A little "TLC"—and a good chunk of money—went a long way in getting uninsured people to enroll in Obamacare.
Telling uninsured people about subsidies available to them to help buy Obamacare insurance—worth an average of about $3,000 per enrollee—was the biggest single motivator in getting them off the dime to sign up for those plans, the leading Affordable Care Act advocacy group said Wednesday.
Enroll America officials also said that people without health insurance were significantly more likely to sign up if they received repeated contacts urging them to do so, and were offered in-person assistance to actually sign up.
African-Americans and Latinos, who were considered hard-to-reach groups by Obamacare volunteers, in particular were strongly motivated by both repeated "touches" from advocates encouraging them to enroll as well by help offered by in-person navigators and counselors, Enroll America said.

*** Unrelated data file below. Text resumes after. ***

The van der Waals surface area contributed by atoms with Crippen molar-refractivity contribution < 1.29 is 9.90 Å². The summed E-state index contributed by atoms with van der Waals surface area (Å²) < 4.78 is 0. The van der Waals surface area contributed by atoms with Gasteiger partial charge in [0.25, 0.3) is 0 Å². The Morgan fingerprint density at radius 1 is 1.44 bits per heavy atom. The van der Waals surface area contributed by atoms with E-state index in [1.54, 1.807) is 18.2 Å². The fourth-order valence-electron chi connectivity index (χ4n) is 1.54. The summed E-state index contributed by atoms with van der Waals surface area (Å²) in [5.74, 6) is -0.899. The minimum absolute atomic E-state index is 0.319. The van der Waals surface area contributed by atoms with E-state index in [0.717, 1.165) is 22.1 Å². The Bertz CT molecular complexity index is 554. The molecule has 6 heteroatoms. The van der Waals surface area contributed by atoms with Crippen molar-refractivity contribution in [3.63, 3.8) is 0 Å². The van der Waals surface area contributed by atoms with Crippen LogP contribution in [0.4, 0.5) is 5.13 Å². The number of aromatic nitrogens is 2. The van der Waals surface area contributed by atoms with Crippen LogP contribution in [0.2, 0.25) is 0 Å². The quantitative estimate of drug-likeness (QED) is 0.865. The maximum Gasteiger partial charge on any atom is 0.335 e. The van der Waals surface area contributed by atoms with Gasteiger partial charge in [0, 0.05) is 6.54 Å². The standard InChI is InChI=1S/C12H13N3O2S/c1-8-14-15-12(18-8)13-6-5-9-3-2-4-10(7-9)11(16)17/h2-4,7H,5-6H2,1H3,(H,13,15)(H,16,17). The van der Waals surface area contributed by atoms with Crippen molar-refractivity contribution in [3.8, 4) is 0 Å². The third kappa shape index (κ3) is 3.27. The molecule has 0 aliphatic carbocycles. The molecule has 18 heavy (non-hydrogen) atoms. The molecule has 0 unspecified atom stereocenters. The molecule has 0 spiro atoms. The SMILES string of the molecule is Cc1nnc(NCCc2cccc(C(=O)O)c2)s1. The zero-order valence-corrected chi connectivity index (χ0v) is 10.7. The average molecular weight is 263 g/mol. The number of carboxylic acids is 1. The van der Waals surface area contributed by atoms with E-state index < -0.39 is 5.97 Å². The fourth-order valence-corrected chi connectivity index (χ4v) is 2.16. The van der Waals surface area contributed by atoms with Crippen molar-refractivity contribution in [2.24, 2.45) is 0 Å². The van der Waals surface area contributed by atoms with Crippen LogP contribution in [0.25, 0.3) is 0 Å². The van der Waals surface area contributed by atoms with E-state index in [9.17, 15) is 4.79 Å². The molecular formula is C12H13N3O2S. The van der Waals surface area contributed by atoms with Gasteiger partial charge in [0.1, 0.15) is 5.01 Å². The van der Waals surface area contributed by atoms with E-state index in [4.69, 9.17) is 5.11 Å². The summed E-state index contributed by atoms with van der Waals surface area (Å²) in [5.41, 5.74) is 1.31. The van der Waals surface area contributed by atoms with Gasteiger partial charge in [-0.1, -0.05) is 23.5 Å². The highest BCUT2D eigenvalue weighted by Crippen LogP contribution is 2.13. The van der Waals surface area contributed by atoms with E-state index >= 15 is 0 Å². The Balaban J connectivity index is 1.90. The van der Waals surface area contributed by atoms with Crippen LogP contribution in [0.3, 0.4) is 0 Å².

That group announced it had more than 5 million "consumer engagements" since the Obamacare health insurance exchanges launched last October, with the help of 27,000 volunteers and 22,000 outreach events. The group, which spent $7 million on its digital #GetCovered ad campaign, also assembled a list of 635,000 consumers, each of whom had one-on-one conversations with advocates.
Anne Filipic, president of Enroll America, said all of that work paid off Tuesday, when President Barack Obama revealed that 7.1 million people had enrolled in insurance via government exchanges by Monday's deadline. That tally actually exceeded official estimates for sign-ups made last summer, before a technologically botched launch essentially crippled enrollment for the first two months.
(By-the-numbers breakdown of Enroll America's efforts to reach people and encourage them to sign up for Obamacare)